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Q&a With Dallas Willard

Q&a With Dallas Willard

Somewhere, beyond the tension between the pop culture and the exquisitely manicured version of Christianity that continues to “ghettoize” itself into the 21st century, is a kingdom, older than time, available to all those who seek after it.

Very few look for the way to the gates of this kingdom, and even fewer call us in after them. Dallas Willard, noted author and philosopher, is one of those few who have experienced life beyond the gates, and has tirelessly pointed a broken-down generation to the reality of that kingdom. In his books, Willard calls us to the “divine life” where Jesus reigns and the kingdom “comes.” This reality is available to all of us, Willard explains, when we apply our whole lives, minds, bodies and time to the task of seeking after heaven’s kingdom.

A professor in the School of Philosophy at the University of Southern California in Los Angeles, Willard has written and spoken widely on topics ranging from spiritual discipline to epistemology and the philosophy of logic. His book The Divine Conspiracy, published in 1998, was Christianity Today’s “Book of the Year.” Renovation of the Heart follows much the same vein, dealing at length with many different aspects of spiritual formation. RELEVANT spoke with Willard about his book, brain-wave theory, pop-culture spirituality and the value of “thinking well.”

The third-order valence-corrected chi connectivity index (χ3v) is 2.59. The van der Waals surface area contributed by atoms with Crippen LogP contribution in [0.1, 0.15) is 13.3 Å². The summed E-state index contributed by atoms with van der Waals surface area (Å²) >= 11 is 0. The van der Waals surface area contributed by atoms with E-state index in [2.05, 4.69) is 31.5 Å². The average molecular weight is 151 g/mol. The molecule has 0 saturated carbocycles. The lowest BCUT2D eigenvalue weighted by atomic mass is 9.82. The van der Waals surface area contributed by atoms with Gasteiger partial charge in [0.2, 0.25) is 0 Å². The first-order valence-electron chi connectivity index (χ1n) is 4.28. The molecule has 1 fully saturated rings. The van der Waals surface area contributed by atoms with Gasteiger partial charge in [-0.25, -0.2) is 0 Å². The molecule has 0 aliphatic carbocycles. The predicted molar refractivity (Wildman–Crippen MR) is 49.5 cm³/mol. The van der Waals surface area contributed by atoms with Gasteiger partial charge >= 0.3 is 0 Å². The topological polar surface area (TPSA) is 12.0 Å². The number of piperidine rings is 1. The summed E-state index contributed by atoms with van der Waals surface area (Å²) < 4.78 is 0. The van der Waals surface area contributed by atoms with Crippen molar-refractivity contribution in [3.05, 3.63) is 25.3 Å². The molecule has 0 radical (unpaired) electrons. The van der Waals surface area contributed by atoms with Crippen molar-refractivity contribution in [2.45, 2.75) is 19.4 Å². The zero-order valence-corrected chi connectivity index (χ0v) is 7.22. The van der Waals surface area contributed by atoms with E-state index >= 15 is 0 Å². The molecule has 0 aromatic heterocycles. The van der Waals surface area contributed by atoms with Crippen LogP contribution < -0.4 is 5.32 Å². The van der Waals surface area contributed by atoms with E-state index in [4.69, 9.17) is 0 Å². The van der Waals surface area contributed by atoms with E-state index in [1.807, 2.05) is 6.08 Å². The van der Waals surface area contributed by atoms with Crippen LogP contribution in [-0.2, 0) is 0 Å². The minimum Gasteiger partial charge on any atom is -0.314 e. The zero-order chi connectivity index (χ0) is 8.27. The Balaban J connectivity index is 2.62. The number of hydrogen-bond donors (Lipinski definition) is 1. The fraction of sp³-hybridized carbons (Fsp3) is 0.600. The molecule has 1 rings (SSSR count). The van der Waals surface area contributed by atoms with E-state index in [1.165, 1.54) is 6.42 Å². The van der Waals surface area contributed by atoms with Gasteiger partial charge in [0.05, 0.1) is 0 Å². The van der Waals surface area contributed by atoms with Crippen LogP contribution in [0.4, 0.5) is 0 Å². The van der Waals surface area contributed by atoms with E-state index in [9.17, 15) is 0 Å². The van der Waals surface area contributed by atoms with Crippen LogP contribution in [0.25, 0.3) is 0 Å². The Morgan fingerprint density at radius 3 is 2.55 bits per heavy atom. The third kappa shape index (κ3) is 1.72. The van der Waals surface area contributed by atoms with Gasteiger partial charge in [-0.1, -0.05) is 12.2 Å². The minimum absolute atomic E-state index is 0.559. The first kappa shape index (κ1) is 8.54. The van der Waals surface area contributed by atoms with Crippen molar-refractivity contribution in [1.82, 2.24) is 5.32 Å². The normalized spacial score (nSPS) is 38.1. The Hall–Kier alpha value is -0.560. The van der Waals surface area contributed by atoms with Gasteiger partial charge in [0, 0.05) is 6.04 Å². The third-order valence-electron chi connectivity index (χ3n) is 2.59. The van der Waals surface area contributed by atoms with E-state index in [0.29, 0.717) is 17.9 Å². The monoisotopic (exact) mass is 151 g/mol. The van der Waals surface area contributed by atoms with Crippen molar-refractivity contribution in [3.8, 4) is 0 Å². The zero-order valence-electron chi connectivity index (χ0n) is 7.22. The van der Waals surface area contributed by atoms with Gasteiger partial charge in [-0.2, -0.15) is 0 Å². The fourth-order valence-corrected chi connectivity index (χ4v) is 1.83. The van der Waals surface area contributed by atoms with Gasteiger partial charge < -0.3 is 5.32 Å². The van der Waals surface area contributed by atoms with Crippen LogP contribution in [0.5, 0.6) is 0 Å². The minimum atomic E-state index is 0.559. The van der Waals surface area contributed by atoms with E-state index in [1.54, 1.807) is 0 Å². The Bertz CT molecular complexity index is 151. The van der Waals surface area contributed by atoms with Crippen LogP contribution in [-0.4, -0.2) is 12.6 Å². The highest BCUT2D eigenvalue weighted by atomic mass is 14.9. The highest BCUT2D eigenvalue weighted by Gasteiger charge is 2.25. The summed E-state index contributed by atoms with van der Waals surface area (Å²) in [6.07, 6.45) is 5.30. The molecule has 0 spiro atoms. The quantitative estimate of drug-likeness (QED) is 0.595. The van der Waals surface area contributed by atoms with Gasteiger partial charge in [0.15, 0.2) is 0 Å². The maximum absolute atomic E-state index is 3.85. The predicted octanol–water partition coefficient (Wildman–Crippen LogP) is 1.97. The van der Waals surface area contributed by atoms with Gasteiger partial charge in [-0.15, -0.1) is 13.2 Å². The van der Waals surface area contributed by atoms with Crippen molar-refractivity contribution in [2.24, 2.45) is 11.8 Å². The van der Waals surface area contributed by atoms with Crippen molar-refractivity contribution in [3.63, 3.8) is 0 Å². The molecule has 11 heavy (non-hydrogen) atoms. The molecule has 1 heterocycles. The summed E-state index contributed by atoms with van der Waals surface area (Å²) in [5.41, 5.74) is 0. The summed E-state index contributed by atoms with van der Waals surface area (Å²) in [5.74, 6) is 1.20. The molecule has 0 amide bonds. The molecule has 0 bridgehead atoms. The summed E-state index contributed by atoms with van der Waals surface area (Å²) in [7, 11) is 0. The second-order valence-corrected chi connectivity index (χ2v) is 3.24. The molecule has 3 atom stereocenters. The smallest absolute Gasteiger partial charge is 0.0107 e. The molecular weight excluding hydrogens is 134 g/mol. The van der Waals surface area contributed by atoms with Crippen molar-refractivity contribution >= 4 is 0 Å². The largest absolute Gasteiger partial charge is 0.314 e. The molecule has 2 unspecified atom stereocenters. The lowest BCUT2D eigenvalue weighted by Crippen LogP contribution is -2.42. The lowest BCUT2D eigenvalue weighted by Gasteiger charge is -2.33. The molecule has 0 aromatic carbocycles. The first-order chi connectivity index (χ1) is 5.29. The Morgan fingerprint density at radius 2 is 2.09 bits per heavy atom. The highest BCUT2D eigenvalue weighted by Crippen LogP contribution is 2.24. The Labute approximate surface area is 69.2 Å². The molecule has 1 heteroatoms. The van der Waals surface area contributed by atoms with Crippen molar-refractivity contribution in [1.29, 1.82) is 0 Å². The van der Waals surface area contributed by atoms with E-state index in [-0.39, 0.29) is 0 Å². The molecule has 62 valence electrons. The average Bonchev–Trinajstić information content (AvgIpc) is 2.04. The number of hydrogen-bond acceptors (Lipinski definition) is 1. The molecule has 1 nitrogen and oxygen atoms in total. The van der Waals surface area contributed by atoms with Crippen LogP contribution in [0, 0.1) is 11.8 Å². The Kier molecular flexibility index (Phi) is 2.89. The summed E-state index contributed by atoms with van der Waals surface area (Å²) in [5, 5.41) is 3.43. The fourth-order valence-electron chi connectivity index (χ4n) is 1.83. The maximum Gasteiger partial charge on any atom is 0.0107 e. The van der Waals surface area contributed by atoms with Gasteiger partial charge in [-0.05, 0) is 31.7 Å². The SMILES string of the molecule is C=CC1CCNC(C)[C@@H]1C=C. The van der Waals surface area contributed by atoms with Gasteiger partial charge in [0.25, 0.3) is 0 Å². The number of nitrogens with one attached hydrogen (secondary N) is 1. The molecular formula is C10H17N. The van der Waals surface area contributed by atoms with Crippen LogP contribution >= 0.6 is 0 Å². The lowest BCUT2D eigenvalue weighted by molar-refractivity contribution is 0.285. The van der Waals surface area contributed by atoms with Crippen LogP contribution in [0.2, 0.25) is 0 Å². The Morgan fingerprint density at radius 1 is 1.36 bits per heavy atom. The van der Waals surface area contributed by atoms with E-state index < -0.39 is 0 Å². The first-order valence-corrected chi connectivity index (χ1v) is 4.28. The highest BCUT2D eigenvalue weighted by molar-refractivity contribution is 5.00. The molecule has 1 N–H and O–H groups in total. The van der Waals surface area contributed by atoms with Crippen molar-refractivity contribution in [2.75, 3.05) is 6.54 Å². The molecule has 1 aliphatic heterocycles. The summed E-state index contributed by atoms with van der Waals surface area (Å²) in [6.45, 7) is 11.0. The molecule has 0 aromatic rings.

[RELEVANT magazine:] I wanted to start off by asking you a question about your book, Renovation of the Heart. In it, you spend a lot of time talking about the interplay between a person’s choices and God’s grace; I think you strike a good balance between the two. Can you discuss this?

[DALLAS WILLARD:] Yes … it’s very important to understand that while grace works in many ways, it does not obliterate a person’s will. Grace cultivates the will and helps to develop it in godliness. It does this by working with all the dimensions of the self. But one has to be open to that, and above all, one has to be turned toward God and acknowledge [his or her] dependence on Him.

[RM:] Has this thinking changed for you over the years? Did you start out at a point where you thought that the Christian life was all grace or all choice?

[DW:] (laughter) Well, I guess I was raised in a theological context where the battle was often fought out in that way, between people who tended to think that one’s will was totally immobilized by sin and others who thought that was not true, and normally those people were charged with works salvation. But, this is just an unfortunate misunderstanding about the nature of the will, which, of course, is not forced. We are capable of receiving or not receiving grace. I’m sure there are actions of God’s grace that go far beyond our consciousness, but at the moment where we are faced with a decision as to whether or not we are going to give our lives to Jesus Christ, that is a conscious decision. And there must be a movement of the will, and it must be supported and met with by grace.